To write is to breathe. For the authors on the short list for this year's Charles Taylor Prize, that statement is realized as you listen to the five discuss how their books came into being.
On Tuesday evening Noreen Taylor hosted a book club featuring the authors in downtown Toronto.
From Tibet to Fauna Sanctuary this years authors took guests on a journey Tuesday evening. Moderated by Dr. David Staines the stimulating discussion with the five finalists shortlisted for the 2012 Charles Taylor Prize for Literary Non-Fiction was a heartfelt look into the being of each book. Set at the Executive Lounge at RBC Plaza the evening's discussion has guests longing to curl up with each of the books.
From the emotional journey to find understanding of one's father as in JJ Lee's "The Measure of a Man" to facing the death of a beloved friend, Tom a chimp, in Andrew Westoll's "The Chimps of Fauna Sanctuary" each author's take on their book showed their passion of the subject matter at hand.
Charlotte Gill, author of "Eating Dirt", was part of the tree-planting 'tribe' for seventeen years. Dirty knees and aching muscles are all part of the passion that went into her pages on the world of big timber and deep forests.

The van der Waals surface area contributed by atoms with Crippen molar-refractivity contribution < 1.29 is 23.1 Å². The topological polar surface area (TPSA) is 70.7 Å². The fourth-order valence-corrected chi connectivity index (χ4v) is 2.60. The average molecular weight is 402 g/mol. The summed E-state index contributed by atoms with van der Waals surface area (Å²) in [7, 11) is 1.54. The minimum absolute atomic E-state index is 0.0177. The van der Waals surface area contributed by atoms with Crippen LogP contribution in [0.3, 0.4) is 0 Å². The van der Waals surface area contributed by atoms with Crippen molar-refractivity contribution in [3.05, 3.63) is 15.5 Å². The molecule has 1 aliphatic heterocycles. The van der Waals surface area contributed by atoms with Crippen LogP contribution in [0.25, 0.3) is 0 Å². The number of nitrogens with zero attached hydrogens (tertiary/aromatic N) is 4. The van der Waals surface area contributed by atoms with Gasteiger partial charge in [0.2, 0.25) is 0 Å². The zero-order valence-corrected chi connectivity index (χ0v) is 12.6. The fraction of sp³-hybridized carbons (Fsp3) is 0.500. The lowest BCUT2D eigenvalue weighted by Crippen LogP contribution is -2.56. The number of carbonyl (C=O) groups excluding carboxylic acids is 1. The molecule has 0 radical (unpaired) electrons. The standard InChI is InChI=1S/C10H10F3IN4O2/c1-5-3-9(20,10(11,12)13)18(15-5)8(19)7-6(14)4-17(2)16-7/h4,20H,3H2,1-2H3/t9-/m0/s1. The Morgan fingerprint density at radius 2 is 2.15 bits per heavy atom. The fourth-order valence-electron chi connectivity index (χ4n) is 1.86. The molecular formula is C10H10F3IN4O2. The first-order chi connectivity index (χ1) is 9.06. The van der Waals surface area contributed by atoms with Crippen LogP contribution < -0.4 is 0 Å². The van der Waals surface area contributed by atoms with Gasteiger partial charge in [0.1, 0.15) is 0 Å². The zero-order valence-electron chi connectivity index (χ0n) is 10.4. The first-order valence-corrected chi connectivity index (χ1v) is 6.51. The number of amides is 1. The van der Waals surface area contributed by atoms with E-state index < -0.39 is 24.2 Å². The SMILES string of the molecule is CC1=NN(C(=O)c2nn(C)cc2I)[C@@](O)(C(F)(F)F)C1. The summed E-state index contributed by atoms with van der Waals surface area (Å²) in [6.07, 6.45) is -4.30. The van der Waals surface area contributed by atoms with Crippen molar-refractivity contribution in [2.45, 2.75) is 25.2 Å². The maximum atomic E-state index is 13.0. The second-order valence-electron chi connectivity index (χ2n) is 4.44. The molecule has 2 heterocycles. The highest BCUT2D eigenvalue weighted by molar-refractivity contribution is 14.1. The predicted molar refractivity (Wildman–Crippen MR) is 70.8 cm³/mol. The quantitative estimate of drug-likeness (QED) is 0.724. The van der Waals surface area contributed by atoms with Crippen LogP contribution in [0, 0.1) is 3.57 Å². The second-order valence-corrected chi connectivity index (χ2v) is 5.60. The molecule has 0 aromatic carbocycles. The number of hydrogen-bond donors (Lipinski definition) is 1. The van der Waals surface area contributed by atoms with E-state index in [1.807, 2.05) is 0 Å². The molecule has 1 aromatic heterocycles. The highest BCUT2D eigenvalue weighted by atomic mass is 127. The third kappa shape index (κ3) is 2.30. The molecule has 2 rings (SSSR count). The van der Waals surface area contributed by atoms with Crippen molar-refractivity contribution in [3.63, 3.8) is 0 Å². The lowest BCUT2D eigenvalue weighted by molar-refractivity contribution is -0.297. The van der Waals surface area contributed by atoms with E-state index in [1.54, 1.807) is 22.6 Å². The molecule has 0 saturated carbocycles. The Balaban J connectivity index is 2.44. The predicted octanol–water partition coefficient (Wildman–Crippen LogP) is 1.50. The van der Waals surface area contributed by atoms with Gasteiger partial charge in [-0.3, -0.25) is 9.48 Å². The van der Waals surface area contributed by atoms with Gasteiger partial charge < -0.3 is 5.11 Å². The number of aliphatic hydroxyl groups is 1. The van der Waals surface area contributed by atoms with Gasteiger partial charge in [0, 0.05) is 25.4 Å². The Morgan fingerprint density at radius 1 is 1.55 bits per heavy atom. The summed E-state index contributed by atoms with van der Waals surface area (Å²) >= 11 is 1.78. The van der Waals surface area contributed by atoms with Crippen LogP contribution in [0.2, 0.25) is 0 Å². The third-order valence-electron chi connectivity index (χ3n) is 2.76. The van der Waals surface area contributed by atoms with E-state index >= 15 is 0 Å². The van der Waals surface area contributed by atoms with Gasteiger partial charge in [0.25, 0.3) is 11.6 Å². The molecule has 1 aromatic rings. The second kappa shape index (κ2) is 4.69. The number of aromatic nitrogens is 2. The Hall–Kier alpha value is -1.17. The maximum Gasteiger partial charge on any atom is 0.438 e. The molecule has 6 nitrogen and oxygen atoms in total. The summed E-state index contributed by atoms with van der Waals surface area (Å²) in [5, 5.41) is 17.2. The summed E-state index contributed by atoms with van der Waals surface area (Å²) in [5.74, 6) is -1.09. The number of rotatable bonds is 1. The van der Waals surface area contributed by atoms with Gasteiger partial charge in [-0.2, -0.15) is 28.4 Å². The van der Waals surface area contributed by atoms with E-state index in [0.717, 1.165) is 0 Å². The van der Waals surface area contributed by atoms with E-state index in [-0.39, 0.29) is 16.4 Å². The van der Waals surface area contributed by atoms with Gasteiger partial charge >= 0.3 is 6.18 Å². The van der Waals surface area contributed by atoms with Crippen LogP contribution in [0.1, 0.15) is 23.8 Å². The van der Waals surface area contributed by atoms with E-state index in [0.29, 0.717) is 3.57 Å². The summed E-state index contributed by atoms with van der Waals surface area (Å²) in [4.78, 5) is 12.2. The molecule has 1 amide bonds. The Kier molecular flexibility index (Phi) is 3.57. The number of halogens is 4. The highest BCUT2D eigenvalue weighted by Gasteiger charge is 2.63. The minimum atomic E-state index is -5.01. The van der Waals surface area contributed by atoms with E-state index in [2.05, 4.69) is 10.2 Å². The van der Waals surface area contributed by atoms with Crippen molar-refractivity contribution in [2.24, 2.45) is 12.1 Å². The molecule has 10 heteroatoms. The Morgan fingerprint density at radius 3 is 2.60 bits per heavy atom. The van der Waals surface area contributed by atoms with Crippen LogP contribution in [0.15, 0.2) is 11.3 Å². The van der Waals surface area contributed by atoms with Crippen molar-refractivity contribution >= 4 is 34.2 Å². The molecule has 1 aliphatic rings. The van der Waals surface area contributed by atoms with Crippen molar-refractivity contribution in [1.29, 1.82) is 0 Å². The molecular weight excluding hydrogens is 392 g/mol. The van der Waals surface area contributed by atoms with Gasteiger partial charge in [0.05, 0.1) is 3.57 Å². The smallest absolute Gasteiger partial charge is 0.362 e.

Preparing for the discussion with the authors of this year's Charles Taylor Prize
Wade Davis fills his pages in "Into The Silence: The Great War, Mallory and the Conquest of Everest" with years of research. He was able to discover the life journeys of the Great War of each man he wrote of. That knowledge allows readers to travel back to Mallory's trek with an understanding of each footprint.
Madeline Sonik, author of "Afflictions and Departures: Essays" gives readers a look into her childhood from the 1960s and 1970s that shows the changes that went on through that era from a child's eye view.
Before starting work on his book "The Measure of a Man" JJ Lee admits he hated his father. As he wrote he was able to discover more of his father and the man that he was. He understands more today about his love of suits and how that ties into his father.
Charlotte Gill's "Eating Dirt" not only educates readers on the reality of the deep forest and the timber industry but along the way allowed Gill to learn more about the world she has been part of for close to two decades.
In March the shortlist will be narrowed down to just one, a daunting task for the judges this year. In truth each author is already a winner, their words have flown off the pages being devoured by many and changing the world view of their readers.